There are many industries where vertical integration supports price gouging. Archer Daniels Midland has its own farms, but it also controls the middlemen who collect and broker the corn grown all over Kansas, and it has inserted itself front and center in the subsidy trough for corn-based ethanol. So it extracts money from farmers, motorists, taxpayers, and the manufacturers and consumers of Cheetos-- a perfect storm of economic concentration.

It was the Teddy Roosevelt administration that enacted antitrust law to stop this sort of thing. It was the Reagan administration that very pointedly stopped enforcing that body of law.
Printer Friendly | Permalink |  | Top
 
tavalon Donating Member (1000+ posts) Send PM | Profile | Ignore Tue Apr-26-11 02:53 AM
Response to Reply #5
11. Oh, I guess I should have looked that up,
But thank you for the explanation. I appreciate it.
Printer Friendly | Permalink |  | Top
 
snappyturtle Donating Member (1000+ posts) Send PM | Profile | Ignore Mon Apr-25-11 08:55 AM
Response to Original message
6. What choice do we have?
I hate to admit that this past weekend I thought about this exact question...a lot! The only way out for me, to get back on my own, is to take have little I have left and develop a product/service aimed at those who still have some discretionary money. THAT bothers me but I don't know what else to do.
Printer Friendly | Permalink |  | Top
 
JHB Donating Member (1000+ posts) Send PM | Profile | Ignore Mon Apr-25-11 09:12 AM
Response to Reply #6
7. We pressure politicians for laws (and stricter enforcement of existing ones)...
...to reverse the sort of consolidation and mergers that have aided this gouge-them-at-every-turn system.

Pushing against this isn't even "socialism", it's better capitalism. The basic tension in capitalism is that competition is in the best interest of the overall system, but what is best for for any particular company is eliminating competition.

Printer Friendly | Permalink |  | Top
 
snappyturtle Donating Member (1000+ posts) Send PM | Profile | Ignore Mon Apr-25-11 10:40 PM
Response to Reply #7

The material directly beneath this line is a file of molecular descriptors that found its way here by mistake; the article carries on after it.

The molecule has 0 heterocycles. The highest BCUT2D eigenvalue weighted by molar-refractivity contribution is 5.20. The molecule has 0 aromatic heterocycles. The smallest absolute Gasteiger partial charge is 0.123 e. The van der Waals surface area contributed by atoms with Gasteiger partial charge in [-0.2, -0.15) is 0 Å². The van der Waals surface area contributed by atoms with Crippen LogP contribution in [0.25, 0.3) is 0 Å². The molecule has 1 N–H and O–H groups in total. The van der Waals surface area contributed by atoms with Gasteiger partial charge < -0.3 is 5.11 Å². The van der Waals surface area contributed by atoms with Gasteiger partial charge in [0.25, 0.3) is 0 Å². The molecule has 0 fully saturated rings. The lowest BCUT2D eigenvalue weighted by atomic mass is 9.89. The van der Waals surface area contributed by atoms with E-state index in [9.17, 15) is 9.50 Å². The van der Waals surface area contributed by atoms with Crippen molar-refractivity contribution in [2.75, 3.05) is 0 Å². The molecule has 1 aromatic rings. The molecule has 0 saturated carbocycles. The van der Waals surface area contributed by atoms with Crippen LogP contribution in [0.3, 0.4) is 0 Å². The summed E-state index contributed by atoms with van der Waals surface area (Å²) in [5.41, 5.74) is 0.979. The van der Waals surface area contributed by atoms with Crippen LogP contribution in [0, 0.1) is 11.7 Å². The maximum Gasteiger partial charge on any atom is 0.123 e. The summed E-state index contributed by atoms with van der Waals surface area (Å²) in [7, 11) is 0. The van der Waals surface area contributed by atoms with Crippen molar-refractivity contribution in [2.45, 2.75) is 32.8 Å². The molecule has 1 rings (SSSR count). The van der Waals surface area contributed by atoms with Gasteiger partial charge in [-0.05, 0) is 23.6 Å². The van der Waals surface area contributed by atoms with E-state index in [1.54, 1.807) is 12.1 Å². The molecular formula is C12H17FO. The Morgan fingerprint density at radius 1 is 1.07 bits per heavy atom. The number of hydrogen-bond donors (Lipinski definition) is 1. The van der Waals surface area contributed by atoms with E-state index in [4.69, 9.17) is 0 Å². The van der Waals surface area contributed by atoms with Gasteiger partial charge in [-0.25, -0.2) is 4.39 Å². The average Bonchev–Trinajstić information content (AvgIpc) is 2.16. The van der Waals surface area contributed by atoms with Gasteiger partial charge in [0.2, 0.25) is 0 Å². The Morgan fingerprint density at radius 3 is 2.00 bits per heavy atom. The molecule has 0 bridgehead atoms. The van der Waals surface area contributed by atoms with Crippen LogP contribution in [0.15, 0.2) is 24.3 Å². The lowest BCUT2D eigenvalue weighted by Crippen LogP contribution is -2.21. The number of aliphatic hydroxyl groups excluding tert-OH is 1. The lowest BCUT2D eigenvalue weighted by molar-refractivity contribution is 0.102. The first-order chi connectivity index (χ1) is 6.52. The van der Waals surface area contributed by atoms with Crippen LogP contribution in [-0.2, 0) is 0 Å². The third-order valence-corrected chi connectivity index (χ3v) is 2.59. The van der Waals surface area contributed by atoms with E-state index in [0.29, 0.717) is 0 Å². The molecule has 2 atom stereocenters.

10. Agreed. nt
Printer Friendly | Permalink |  | Top
 
Tippy Donating Member (1000+ posts) Send PM | Profile | Ignore Mon Apr-25-11 09:15 AM
Response to Original message
8. Greed dirves sane people insane.......
There is a lot I can nolonger purchase...there is a big difference between wants and needs. Like when I get may ad's for groceries...I go through them and make my list, I always have a lot of wants on that list, but when I go I take the list with only the sale items on it, I look for these and don't even bother looking at the others....
Printer Friendly | Permalink |  | Top
 
starroute Donating Member (1000+ posts) Send PM | Profile | Ignore Mon Apr-25-11 09:57 AM
Response to Original message
9. The right-wing rants about taxes and redistribution muddy a very important point
A healthy economic system is one in which money flows freely -- passing from hand to hand, creating markets for goods and services as it does.

A system in which money accumulates and stagnates in the hands of a few is basically unhealthy. That unused cash is like the gold in Scrooge McDuck's vault -- fine to swim around in, but not being put to any useful purpose.

The right tries to convince us that "investment" creates jobs -- but the uber-wealthy are not investing in new ideas and innovative products. They're far more interested in putting their money into ripping off existing value.

A system that pries the excess wealth out of their clutches and redistributes it throughout the society is essential to counteract the tendency towards stagnation. But that system is exactly what they've done their best to label as "socialism" and demonize.

Redistribution isn't socialism -- it's the essential lifeblood of healthy capitalism. And they're killing it.

Printer Friendly | Permalink |  | Top
 
DU AdBot (1000+ posts) Click to send private message to this author Click to view 
this author's profile Click to add 
this author to your buddy list Click to add 
this author to your Ignore list Fri Sep 19th 2014, 10:04 PM
Response to Original message
Advertisements [?]
 Top

Home » Discuss » General Discussion Donate to DU

Powered by DCForum+ Version 1.1 Copyright 1997-2002 DCScripts.com
Software has been extensively modified by the DU administrators


Important Notices: By participating on this discussion board, visitors agree to abide by the rules outlined on our Rules page. Messages posted on the Democratic Underground Discussion Forums are the opinions of the individuals who post them, and do not necessarily represent the opinions of Democratic Underground, LLC.

Home  |  Discussion Forums  |  Journals |  Store  |  Donate

About DU  |  Contact Us  |  Privacy Policy

Got a message for Democratic Underground? Click here to send us a message.

© 2001 - 2011 Democratic Underground, LLC